Follow by Email

Friday, May 15, 2015

Preparing for Disaster

Recent weather conditions in and around Hunt County remind us that a disaster can strike at any time. Whether flooding, severe weather, or other types of disaster, Texas AgriLife Extension provides objective, research-based information, to help people with emergency and disaster preparation and recovery.

Preparedness and disaster materials are available through two agency-related websites. The Texas Extension Disaster Education Network, or Texas EDEN,, has information and materials on specific disasters, including drought, hurricanes and wildfire, as well as information on disaster preparation and recovery.

The AgriLife Bookstore website at has a variety of emergency and disaster-related materials, including publications on general preparedness, first aid and home, property and financial recovery. Most Extension publications can be downloaded and printed for free, and several are  available in Spanish. “Preparing for the Unexpected” is a noteworthy publication for disaster preparedness that may be downloaded for free.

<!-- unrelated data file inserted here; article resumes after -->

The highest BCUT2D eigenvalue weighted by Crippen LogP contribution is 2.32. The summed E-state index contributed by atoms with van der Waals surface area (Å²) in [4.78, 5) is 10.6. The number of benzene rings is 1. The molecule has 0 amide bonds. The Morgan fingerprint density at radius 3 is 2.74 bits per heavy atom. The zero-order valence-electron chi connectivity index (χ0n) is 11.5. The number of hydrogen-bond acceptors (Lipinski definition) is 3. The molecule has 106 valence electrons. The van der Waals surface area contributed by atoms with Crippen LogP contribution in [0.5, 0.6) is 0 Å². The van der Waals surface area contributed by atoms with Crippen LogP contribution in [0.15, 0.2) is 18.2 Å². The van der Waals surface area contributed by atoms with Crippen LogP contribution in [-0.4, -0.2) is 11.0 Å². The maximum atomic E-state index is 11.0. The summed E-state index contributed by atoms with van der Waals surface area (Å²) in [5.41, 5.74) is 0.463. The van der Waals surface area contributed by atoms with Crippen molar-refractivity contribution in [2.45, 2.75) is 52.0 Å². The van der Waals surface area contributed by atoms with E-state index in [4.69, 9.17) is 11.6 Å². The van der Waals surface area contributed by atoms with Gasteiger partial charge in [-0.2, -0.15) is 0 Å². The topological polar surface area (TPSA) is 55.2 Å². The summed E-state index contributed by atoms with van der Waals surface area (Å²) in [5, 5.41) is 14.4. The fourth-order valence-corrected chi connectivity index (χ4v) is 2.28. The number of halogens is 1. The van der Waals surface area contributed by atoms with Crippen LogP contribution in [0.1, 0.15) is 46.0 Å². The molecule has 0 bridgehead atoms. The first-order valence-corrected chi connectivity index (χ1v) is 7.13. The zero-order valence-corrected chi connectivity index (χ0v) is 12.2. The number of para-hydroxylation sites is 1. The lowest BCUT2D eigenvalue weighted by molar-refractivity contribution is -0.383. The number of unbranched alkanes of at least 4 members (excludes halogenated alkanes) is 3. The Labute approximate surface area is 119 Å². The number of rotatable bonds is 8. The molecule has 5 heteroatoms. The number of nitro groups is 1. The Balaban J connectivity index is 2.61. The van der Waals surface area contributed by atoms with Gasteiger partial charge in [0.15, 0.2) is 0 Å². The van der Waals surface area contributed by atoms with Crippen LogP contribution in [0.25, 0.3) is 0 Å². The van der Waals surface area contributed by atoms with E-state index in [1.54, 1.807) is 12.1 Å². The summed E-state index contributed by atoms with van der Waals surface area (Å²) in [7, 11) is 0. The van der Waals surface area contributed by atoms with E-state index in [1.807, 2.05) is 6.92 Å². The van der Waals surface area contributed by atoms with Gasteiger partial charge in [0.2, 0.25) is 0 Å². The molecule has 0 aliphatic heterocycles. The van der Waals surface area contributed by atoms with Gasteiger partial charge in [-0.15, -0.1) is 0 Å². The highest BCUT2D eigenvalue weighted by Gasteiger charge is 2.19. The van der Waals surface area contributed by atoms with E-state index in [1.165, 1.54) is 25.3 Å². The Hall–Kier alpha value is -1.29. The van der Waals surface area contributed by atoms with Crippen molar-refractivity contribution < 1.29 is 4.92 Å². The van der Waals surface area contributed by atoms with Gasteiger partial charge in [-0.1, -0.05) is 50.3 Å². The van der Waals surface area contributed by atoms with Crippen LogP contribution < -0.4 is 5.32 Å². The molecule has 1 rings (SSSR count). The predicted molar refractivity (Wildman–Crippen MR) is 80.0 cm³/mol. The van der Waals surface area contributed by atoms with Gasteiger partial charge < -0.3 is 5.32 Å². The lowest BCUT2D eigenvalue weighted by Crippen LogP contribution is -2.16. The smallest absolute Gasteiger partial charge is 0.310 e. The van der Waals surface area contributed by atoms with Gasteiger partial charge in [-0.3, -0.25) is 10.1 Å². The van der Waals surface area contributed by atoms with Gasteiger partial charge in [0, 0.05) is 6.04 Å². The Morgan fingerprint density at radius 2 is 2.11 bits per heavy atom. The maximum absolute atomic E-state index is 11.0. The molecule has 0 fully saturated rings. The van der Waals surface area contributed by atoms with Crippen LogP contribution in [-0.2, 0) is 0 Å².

When considering disaster preparedness, families should have a plan. This plan would include an evacuation plan familiar to all family members and practiced before disaster strikes. Another good practice is to have an emergency kit for their home, office and each vehicle, and know where to go in case of an emergency. An evacuation plan should cover escape routes, utility shutoff and safety information, family communication and protecting important documents.

Emergency kits should contain enough supplies to take care of the immediate family for at least three days. Some essential kit contents include water, non-perishable foods, a hand-operated can opener, mouth/nose protection masks, extra clothing, a first-aid kit, gloves, blankets, toiletries, a battery- or hand-powered flashlight, a weather radio, spare batteries, garbage bags, medications and anti-bacterial cleaners or wipes.

For more information on available publications, go to the AgriLife Bookstore or Texas EDEN website. Additional information on preparedness may be found at FEMA’s website or its Spanish-language counterpart,

No comments:

Post a Comment